A solo mother had her car stolen from Palmerston North hospital carpark last week while caring for her young daughter, who was recovering after surgery for an incurable lung condition.
While the theft of the vehicle added a large amount of stress and cost to her family's life because getting to vital weekly doctor's visits would be hard, it was the old iPhone in the glove box containing irreplaceable photos of her six-year-old daughter and family that Brooke Stevens was desperate to get back.
In a statement on social media addressing the thief, Stevens said she really hoped the person who took the car needed it more than she did.
"I am not mad at you," she wrote.
"Trust me, I of all people know that times are tough and that cars aren't cheap so I really do hope that you genuinely need it and this wasn't just for a joyride.
"Yes, you have caused me a great deal of stress and inconvenience but the car can be replaced. What can't be replaced are all the precious photos of my daughter and family that are on that old iPhone which I am sure you have already found in the glove box.
"So please all I ask is that you return the phone. You can have all the clothes and shoes and everything else that is in there all I need is that phone."
Stevens told the Horowhenua Chronicle the phone did not appear to have been switched on since the car was taken - according to her iCloud account - and that as it was an older phone she was concerned it might just be thrown away.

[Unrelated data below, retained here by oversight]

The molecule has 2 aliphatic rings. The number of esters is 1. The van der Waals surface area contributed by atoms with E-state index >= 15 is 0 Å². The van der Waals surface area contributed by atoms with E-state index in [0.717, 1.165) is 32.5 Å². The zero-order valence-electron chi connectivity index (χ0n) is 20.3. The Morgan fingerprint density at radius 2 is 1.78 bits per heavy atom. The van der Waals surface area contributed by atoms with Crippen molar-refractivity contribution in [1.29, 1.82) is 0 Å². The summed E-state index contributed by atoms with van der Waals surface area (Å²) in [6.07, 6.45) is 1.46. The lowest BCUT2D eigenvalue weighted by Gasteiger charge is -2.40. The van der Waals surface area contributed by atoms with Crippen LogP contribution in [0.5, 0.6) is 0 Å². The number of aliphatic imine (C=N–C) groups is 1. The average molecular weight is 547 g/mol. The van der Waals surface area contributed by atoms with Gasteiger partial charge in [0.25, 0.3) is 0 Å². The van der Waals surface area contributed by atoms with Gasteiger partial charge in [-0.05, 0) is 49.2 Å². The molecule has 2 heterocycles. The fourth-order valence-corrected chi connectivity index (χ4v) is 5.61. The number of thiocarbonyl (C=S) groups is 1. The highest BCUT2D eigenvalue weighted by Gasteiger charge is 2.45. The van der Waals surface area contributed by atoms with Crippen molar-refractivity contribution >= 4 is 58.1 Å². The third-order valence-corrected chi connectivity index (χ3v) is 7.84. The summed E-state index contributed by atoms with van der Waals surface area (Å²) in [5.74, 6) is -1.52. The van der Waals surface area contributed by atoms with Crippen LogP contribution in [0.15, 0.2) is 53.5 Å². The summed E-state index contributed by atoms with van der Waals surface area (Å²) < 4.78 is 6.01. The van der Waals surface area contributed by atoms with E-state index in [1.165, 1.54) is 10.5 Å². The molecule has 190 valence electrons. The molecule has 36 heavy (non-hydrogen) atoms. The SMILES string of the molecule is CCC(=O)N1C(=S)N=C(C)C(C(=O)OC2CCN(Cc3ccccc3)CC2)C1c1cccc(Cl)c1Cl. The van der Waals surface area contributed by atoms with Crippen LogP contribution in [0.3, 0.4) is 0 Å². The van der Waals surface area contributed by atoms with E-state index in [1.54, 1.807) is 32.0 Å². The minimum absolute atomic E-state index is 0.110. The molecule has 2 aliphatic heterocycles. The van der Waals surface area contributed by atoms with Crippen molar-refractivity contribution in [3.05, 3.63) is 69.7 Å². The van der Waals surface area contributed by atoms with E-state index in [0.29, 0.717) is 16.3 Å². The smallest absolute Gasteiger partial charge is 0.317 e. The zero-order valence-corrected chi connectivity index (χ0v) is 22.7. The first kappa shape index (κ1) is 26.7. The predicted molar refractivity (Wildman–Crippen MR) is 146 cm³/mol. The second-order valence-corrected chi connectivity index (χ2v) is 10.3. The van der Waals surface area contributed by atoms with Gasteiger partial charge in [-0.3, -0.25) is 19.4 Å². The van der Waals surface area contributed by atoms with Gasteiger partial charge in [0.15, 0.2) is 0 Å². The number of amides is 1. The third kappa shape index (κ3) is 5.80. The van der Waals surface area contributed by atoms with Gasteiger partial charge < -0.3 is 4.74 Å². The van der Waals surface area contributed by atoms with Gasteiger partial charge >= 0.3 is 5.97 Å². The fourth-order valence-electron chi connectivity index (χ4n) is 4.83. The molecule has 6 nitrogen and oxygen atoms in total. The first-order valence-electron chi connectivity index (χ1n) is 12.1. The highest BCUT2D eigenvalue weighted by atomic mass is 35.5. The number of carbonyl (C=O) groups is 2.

It was the second time Stevens has had a problem at the hospital's carpark. In December at her daughter's last hospital admission, her previous vehicle was broken into and all her petrol siphoned from the tank.
In May last year, media reported multiple car break-ins on the hospital grounds, with 14 vehicles estimated to have been targeted in a single two-week period.
At the time, a hospital spokesman said extra hospital security and police patrols had been instigated.
Stevens said she had been in constant contact with the hospital's security department, and was exasperated they had not yet provided her with CCTV footage of the theft.
"They said it was 'a process.' If I could just get that [footage] posted, someone would know who [the thieves] are," she said.
A MidCentral District Health Board communications spokesperson said the CCTV images would be released to the police on request "as per normal operating procedures" but that no such request had been received.
The spokesperson said a planned upgrade of the car park CCTV system was "nearly complete".
A police spokesperson confirmed the theft had been reported, and said the vehicle was stolen some time between 5am and 12.30pm on Monday March 5.
Police said the vehicle was locked and it appeared from broken glass found on the ground nearby that a window had been smashed to gain entry.
The car stolen last week was one Stevens had only had since Christmas. It is a black 2001 Mazda Familia station wagon with the registration DWY74.
Stevens said anyone with any information on the car or phone could message her on Facebook, return the phone to the hospital reception or even drop it in to a police station and say they found it.
"I don't care to ask any questions. Please, I just really need that phone back," she said.